In geography, the antipode ( or ) of any spot on Earth is the point on Earth's surface diametrically opposite to it. A pair of points antipodal () to each other are situated such that a straight line connecting the two would pass through Earth's center. Antipodal points are as far away from each other as possible.In the Northern Hemisphere, "the Antipodes" may refer to Australia and New Zealand, and Antipodeans to their inhabitants. Geographically, the antipodes of Britain and Ireland are in the Pacific Ocean, south of New Zealand. This gave rise to the name of the Antipodes Islands of New Zealand, which are close to the antipode of London. The antipodes of Australia are in the North Atlantic Ocean, while parts of Spain, Portugal, and Morocco are antipodal to New Zealand.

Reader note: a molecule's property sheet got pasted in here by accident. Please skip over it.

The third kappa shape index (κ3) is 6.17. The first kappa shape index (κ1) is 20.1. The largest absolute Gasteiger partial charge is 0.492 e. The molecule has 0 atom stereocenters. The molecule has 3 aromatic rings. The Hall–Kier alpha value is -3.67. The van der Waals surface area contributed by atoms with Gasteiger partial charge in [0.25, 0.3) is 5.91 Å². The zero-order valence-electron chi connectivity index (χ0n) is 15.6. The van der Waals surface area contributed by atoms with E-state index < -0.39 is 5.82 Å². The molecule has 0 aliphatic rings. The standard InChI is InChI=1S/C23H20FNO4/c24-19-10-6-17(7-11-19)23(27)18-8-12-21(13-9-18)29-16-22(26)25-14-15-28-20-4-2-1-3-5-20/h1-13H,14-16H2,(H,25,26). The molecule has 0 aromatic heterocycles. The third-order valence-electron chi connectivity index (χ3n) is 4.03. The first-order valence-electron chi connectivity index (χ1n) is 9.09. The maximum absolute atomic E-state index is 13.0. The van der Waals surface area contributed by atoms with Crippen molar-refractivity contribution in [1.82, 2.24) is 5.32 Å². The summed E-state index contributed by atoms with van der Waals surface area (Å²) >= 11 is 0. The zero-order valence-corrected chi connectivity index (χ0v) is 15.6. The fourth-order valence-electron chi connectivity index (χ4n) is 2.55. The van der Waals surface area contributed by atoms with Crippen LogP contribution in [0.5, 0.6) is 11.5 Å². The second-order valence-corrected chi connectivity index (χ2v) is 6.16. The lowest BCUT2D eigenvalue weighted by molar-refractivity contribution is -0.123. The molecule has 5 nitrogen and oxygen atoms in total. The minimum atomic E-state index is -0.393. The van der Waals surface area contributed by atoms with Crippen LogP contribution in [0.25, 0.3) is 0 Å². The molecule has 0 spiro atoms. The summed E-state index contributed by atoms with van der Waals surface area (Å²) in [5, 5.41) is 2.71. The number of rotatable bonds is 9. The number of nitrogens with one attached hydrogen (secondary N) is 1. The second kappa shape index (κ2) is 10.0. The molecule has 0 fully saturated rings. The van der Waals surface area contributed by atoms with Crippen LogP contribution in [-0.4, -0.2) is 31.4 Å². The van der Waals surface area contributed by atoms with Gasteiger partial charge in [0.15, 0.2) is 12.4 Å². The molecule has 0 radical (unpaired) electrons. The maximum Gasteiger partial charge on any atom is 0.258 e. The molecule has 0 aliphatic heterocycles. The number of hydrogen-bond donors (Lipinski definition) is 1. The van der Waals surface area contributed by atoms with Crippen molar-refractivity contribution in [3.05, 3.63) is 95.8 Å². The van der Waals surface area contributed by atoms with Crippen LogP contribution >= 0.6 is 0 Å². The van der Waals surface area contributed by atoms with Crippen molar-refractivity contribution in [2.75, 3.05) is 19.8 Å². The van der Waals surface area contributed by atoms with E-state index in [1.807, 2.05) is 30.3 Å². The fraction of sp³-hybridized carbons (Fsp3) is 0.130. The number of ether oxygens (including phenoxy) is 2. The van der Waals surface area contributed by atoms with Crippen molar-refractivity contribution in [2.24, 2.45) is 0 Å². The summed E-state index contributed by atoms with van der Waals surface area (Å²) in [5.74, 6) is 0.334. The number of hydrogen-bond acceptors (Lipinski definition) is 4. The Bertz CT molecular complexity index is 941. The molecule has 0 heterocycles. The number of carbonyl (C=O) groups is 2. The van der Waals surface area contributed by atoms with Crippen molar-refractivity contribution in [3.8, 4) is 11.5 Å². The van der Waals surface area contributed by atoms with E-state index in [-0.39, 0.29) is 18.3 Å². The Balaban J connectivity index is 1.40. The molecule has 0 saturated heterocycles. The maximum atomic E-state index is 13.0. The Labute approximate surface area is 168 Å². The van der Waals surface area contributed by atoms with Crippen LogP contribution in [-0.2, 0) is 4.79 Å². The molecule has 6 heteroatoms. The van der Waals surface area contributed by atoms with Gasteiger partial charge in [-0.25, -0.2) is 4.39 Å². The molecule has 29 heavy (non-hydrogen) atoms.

Approximately 15% of land territory is antipodal to other land, representing approximately 4.4% of Earth's surface. Another source estimates that about 3% of Earth's surface is antipodal land. The largest antipodal land masses are the Malay Archipelago, antipodal to the Amazon basin and adjoining Andean ranges; east China and Mongolia, antipodal to Chile and Argentina; and Greenland and the Canadian Arctic Archipelago, antipodal to East Antarctica. There is a general paucity of antipodal land because the Southern Hemisphere has comparatively less land than the Northern Hemisphere and, of that, the antipodes of Australia are in the North Atlantic Ocean, while the antipodes of southern Africa are in the Pacific Ocean.